The Maine Criminal Justice Academy in Vassalboro. Rich Abrahamson/Morning Sentinel Buy this Photo

VASSALBORO — The Maine Criminal Justice Academy’s police training is on hold after two cadets tested positive for COVID-19.

First reported by the Bangor Daily News and confirmed by the Morning Sentinel, officials at the Maine Criminal Justice Academy learned of the cases late Friday or early Saturday following a routine antigen test cadets took Thursday.

In all, 56 cadets arrived Nov. 8 and were supposed to stay for 10 days. The group was split into two, and the cadets who tested positive were in the same group. All were sent home over the weekend.

“It’s unfortunate that we had this happen,” Maine Criminal Justice Academy Director Rick Desjardins said. “We were obviously optimistic that we could get this done.

“This just shows you that we’re dealing with a very difficult virus to contain and control, but it’s important to get officers trained and incredibly important for us to solve the training problems, because we have to build officers and put them on the streets to solve what the public demands. And we’re built to do it.”

This is the same class that was suspended in March at the outset of the pandemic, and went to a hybrid approach in early April.

The cadets completed all but two elements to complete graduation standards, from provisional to full-time status. The two remaining elements were Emergency Operations Vehicle course and Mechanics of Arrest Restraint Control class. Both are in-person trainings.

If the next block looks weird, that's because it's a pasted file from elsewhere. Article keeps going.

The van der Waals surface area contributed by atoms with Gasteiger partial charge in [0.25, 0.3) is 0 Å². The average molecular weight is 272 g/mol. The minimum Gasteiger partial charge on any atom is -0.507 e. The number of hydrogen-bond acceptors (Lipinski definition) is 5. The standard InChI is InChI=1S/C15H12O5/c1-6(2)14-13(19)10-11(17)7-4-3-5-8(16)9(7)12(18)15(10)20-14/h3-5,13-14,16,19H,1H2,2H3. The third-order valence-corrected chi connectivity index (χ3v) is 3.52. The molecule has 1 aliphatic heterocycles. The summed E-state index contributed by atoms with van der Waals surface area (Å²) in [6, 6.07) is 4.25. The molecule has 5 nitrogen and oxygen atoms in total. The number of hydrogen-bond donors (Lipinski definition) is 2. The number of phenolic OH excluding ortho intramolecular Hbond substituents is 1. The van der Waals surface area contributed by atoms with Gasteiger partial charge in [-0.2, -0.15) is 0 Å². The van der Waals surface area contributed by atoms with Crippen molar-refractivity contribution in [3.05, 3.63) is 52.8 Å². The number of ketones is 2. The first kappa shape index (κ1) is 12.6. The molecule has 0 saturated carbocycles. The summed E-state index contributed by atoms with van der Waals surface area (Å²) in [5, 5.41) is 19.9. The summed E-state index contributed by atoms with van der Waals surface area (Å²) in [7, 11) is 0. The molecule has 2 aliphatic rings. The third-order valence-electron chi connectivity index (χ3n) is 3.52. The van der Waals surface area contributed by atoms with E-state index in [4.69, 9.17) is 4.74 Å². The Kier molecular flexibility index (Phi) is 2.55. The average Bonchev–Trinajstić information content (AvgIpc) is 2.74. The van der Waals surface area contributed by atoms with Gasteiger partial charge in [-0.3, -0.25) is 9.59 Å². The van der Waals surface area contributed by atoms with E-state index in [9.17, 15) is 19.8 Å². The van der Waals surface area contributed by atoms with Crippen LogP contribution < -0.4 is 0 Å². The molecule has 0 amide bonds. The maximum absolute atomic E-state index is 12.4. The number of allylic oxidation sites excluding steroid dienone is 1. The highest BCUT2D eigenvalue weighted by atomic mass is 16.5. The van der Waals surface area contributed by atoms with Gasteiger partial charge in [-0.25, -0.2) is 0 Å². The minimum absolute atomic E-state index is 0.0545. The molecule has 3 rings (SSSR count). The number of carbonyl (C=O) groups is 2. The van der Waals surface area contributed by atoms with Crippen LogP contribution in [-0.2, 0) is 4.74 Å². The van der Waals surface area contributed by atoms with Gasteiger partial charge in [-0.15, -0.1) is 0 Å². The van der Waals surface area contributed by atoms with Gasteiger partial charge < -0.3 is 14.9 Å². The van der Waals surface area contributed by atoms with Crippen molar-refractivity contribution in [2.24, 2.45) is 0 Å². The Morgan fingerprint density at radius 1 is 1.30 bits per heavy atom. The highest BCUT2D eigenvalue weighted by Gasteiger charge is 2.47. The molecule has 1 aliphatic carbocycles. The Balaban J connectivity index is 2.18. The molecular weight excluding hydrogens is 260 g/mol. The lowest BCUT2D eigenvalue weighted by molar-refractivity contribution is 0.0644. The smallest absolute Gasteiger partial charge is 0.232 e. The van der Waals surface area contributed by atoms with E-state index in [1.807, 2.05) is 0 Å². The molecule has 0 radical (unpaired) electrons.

The cadets who tested positive were in the latter group, but everyone was sent home to quarantine “out of an abundance of caution,” Desjardins said.

Cadets were first tested last Sunday when arriving for the program. Cadets are isolating and the cadets who tested positive were asymptomatic when tested. There’s been no evidence of spread.

“Quite frankly, it’s still in discussion. But we hope to get back as soon as we can,” Desjardins said. “We really only have one more element for each group to complete, so we’re looking at plans once the quarantine is over.”

Desjardins said they did multiple rounds of antigen testing. They did as much distancing as possible, but some trainings required periods of time of close contact.

“Those are things that are unfortunately part of the training requirements,” Desjardins said. “Incredibly valuable training — that’s a part of their graduation standards, and we’re confident we can get it done safely.”

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